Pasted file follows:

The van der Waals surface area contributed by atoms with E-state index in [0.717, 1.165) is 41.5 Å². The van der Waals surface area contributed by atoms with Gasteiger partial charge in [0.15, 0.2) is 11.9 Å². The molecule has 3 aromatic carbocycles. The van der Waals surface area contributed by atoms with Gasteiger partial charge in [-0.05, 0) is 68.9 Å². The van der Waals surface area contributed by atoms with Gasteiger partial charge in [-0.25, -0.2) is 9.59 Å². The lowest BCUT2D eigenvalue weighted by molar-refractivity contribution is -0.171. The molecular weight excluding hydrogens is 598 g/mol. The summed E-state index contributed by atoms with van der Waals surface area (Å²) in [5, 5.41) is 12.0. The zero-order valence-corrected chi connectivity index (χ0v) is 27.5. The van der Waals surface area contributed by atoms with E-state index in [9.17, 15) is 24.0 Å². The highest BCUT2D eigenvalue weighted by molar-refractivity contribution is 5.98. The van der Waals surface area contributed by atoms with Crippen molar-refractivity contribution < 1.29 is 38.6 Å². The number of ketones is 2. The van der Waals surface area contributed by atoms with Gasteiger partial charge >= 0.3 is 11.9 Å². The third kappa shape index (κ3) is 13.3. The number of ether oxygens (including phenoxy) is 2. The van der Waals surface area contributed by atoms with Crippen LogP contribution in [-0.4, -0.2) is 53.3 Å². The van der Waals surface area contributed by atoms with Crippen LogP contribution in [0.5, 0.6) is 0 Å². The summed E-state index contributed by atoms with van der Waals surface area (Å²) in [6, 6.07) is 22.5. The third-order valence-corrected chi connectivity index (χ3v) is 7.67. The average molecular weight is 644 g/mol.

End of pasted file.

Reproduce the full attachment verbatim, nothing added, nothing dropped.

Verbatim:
The van der Waals surface area contributed by atoms with E-state index in [0.717, 1.165) is 41.5 Å². The van der Waals surface area contributed by atoms with Gasteiger partial charge in [0.15, 0.2) is 11.9 Å². The molecule has 3 aromatic carbocycles. The van der Waals surface area contributed by atoms with Gasteiger partial charge in [-0.05, 0) is 68.9 Å². The van der Waals surface area contributed by atoms with Gasteiger partial charge in [-0.25, -0.2) is 9.59 Å². The lowest BCUT2D eigenvalue weighted by molar-refractivity contribution is -0.171. The molecular weight excluding hydrogens is 598 g/mol. The summed E-state index contributed by atoms with van der Waals surface area (Å²) in [5, 5.41) is 12.0. The zero-order valence-corrected chi connectivity index (χ0v) is 27.5. The van der Waals surface area contributed by atoms with E-state index in [9.17, 15) is 24.0 Å². The highest BCUT2D eigenvalue weighted by molar-refractivity contribution is 5.98. The van der Waals surface area contributed by atoms with Crippen molar-refractivity contribution < 1.29 is 38.6 Å². The number of ketones is 2. The van der Waals surface area contributed by atoms with Gasteiger partial charge >= 0.3 is 11.9 Å². The third kappa shape index (κ3) is 13.3. The number of ether oxygens (including phenoxy) is 2. The van der Waals surface area contributed by atoms with Crippen LogP contribution in [-0.4, -0.2) is 53.3 Å². The van der Waals surface area contributed by atoms with Crippen LogP contribution in [0.5, 0.6) is 0 Å². The summed E-state index contributed by atoms with van der Waals surface area (Å²) in [6, 6.07) is 22.5. The third-order valence-corrected chi connectivity index (χ3v) is 7.67. The average molecular weight is 644 g/mol.